- Published: September 17, 2012
- Written by Chris Meehan
Last week the U.S.’s largest solar event, Solar Power International, kicked off in Orlando, Fla. It’s the second time that the event has been outside of California and shows that solar continues to grow throughout the U.S. Meanwhile, the solar industry continued to grow across the U.S and the world, like in Japan where the country’s feed-in tariff is now expected to make it one of the largest solar markets in the world. And despite changes to the country’s solar incentives Germany is still poised to remain the top market for solar.
Solar Power International is an opportunity for all involved in the solar industry, from manufacturers, equipment suppliers, power companies, commissioners, investors and other players, to learn about the latest and greatest changes in the solar industry. It’s also an opportunity for those people to discuss how best to move the industry forward.
Last year Japan suffered a devastating tsunami, which resulted in nuclear disasters in Fukushima. Since then the country quickly turned away from nuclear power and is now looking to renewable to meet its power needs. As such it instituted one of the world’s richest feed-in tariffs (FiTs) for solar. The FiT is expected to significantly boost PV development in the country and could result in a market as large as 13 gigawatts annually, according to a new GTM Research report.
Meanwhile the world leader in solar installations, Germany, shows little sign of slowing down. That’s despite the country continually lowering its FiT. Now, with so much solar already installed and the price of PV dropping, as well as continually rising energy prices, the cost of PV has reached parity with the cost of other forms of electricity. At this point Germany’s FiT is at 20 euro cents per kilowatt hour and retail costs of electricity range between 22 and 25 euro cents per kilowatt hour. As such, solar is still strong in the country and unlikely to slow down.
While the U.S. isn’t in the top spots and may even fall behind Japan, given the new incentives, it doesn’t mean solar is falling by the wayside here. A new report from GTM Research and the Solar Energy Industries Association (SEIA) found that the second quarter of 2012 is the second largest ever for the U.S. solar industry. the report found that more than 742 megawatts of new solar photovoltaic power was installed in the quarter. The only larger quarter was the last quarter of 2011 when 791 megawatts of solar was installed. The report also found that the trend is likely to continue with more 3,400 megawatts of utility PV projects currently under construction in the U.S.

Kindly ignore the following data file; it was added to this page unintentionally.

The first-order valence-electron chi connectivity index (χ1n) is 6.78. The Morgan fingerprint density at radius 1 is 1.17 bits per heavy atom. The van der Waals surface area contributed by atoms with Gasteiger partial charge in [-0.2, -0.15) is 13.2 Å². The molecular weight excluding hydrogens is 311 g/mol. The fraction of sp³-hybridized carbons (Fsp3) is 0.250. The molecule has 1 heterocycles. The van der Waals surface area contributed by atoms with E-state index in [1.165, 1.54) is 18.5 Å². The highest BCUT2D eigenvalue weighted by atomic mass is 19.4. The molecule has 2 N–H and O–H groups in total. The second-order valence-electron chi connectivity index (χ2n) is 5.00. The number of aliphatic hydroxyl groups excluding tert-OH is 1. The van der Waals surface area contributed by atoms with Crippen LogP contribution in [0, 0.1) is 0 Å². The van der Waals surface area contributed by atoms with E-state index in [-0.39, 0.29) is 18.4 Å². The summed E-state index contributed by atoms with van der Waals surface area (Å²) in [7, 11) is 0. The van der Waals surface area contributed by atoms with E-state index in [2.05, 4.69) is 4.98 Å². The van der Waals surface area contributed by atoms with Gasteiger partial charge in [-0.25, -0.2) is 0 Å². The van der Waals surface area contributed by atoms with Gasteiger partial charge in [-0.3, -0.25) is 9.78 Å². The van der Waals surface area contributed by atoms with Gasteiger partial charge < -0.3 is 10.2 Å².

Meanwhile a new white paper from DBL Investors shows that supports for renewable energy and solar might be might enjoy more universal support in the U.S. than many assume by looking at politicians in Washington D.C. Republicans in Washington, D.C. are seen as less supportive of renewable or clean energy. The white paper found that clean energy jobs growth was strongest in states traditionally considered red or Republican states and swing states, among them Alaska, North Dakota and Nebraska.
One of the things that has led to the quickest growth of solar in the U.S. is third-party ownership of residential and commercial solar arrays. Under such agreements the solar array is owned by a third-party and the array is leased or the power from the array is purchased by the building owner or user. It has proved very popular among residents and businesses. But some are concerned whether or not it’s the best option and whether the power from such an array is cheaper than buying power from the grid.